Schubert (Friendhip Route)
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The Friendship Route, or Schubert, is a perfect route for those who are comfortable on Dolomites grade 6. For Americans, imagine a thousand foot Shelf Road cliff with no bolts. The traditional protection is not always the kind of gear you'd want to huck onto. We read that all the belays had solid bolts, but this did not seem to be so
This is a great line. It is steep, exposed, and continuous!
Pitch 1 - The crux right off the bat! Climb the right-facing corner then up steep slabs. (35m)
Pitch 2 - Climb broken cracks up and slightly right to near the large gully right of the route. (45m)
Pitch 3 - Follow a line that links up a series of more broken cracks to a small stance near the gully to the right. (45m)
Pitch 4 - Step left and climb slabs to the right of a groove. (35m)
Pitch 5 - Be careful not to get off route! Do not continue up the groove! Move left and find a crack that leads up to some face and a ledge. (35m)
Pitch 6 - Take the ramp up and right and face climb to a poor belay stance. (40m)
Pitch 7 - Face climb straight up to the large terrace. (50m)
Alternate route description from another duplicate page entry:
The first pitch starts with a right facing orange corner, more cams than pins. After a juggy exit left, nested pins protect the smooth 5.10a/6a face climbing crux. There are anchors at the belay. A long pitch (5.10a/b).
Pitch two starts with an awkward chimney protected by cams in loose orange rock. As the rock improves, the climbing gets harder. Belay close to the chimney with fixed anchors (5.9+).
Pitch three climbs grey rock up to a belay from less than perfect anchors where the rock changes to orange in a left facing, right leaning, dihedral (5.9). Don't continue up the difficult orange seams in the corner!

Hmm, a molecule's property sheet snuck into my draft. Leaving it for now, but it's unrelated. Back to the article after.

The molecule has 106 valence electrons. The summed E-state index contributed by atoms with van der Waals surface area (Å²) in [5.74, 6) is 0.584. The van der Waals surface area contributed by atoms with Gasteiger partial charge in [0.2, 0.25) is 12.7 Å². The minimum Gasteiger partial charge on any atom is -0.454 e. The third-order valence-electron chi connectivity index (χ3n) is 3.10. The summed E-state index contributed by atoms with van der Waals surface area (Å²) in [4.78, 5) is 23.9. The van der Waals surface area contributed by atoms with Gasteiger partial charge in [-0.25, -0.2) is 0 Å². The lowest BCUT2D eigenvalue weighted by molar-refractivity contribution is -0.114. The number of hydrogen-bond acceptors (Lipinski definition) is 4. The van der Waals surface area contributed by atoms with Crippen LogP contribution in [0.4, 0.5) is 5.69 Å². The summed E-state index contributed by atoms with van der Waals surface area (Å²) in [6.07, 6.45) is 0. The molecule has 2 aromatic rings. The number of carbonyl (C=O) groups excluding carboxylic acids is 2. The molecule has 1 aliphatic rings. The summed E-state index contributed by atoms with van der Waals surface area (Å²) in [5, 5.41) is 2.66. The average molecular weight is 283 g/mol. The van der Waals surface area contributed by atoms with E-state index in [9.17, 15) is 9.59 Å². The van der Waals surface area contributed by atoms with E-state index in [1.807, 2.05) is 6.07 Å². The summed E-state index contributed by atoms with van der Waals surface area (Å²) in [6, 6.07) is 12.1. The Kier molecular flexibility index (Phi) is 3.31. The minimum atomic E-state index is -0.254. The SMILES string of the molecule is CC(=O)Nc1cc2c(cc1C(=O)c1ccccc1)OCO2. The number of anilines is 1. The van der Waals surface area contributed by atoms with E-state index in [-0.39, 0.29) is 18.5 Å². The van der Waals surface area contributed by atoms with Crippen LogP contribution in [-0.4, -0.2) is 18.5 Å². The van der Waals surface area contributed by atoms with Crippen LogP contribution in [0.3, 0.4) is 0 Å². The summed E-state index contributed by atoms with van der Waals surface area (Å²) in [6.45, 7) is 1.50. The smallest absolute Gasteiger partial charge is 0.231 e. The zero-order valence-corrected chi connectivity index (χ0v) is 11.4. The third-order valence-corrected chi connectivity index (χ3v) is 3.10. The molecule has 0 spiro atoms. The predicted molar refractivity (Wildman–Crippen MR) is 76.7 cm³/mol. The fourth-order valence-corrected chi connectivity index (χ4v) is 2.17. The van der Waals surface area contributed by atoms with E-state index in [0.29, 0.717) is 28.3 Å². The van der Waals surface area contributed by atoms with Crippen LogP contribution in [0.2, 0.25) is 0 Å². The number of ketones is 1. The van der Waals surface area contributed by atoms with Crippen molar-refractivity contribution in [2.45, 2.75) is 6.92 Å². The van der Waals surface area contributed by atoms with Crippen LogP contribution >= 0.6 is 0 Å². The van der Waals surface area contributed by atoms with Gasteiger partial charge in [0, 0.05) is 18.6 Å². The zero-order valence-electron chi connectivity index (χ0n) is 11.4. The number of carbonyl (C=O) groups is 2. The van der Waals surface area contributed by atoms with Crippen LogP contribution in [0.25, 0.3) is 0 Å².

Pitch four starts with a step down left, then pulls a bulge on incut jugs out the left side of the dihedral. Continue up the face past a few pins to another fixed stance (5.9-).
Pitch five climbs more steep grey rock with sparse pro (5.8r). We found no bolt belay.
Pitch six starts with the last really hard bulge (5.8+). A short pitch seven ends at a bolt past the summit grass.
Descent - From the final belay, climb up and right and then traverse left to the gully between Piz Ciavazes and the Second Sella Tower. Then scramble down to the road.
From Cortina, drive east on Highway 48 past the Cinque Torri, over Passo di Falzarego, and then over Passo Pordoi. A few miles down the west side of Passo Pordoi, turn right onto the Sellajoch road. Soon after the turn, the water-streaked face of Piz Pordoi is seen looming above a restaurant and refuge and Piz Ciavezes is further up across the canyon to the left of Piz Pordoi.
The route ascends the South Face of the Piz Ciavazes. Park on Sella Pass road just below the face in a large pull out just above a hairpin turn. Look for a climbers trail that leads up to the base. The route ascends the wall immediatly left of the large cleft (see photos).
There are a number of pins in place. Also brings a selection of nuts, cams and and slings. A few small cams could also useful.
By Joe Varela
Aug 6, 2010
rating: 5.9+ 5c 17 VI 17 E1 5a
Great route and fairly consistent for the first 5 pitches or so
By Tim Wolfe
From: Salt Lake City, UT
Jan 13, 2011
rating: 5.10a 6a 18 VI+ 18 E1 5a PG13
Definitely a bit stouter than the Big Micheluzzi route and a bit more run-out in the hard sections. Be sure to have some small gear (RPs, small cams) for some of the thin cruxes. More of a challenge than some of the other routes in the area requires a bit more precision climbing great warm up for something like the Messner route on the back side of Sella Towers.
Approach - Park in the dirt lot across the road from the wall and hike to the base - 10 minutes. Descent - at the half way point in the wall walk left across the entire mountain to the col between the Sella towers and Piz Ciavazes - descend into the grass then work your way back through the forest and down to your car.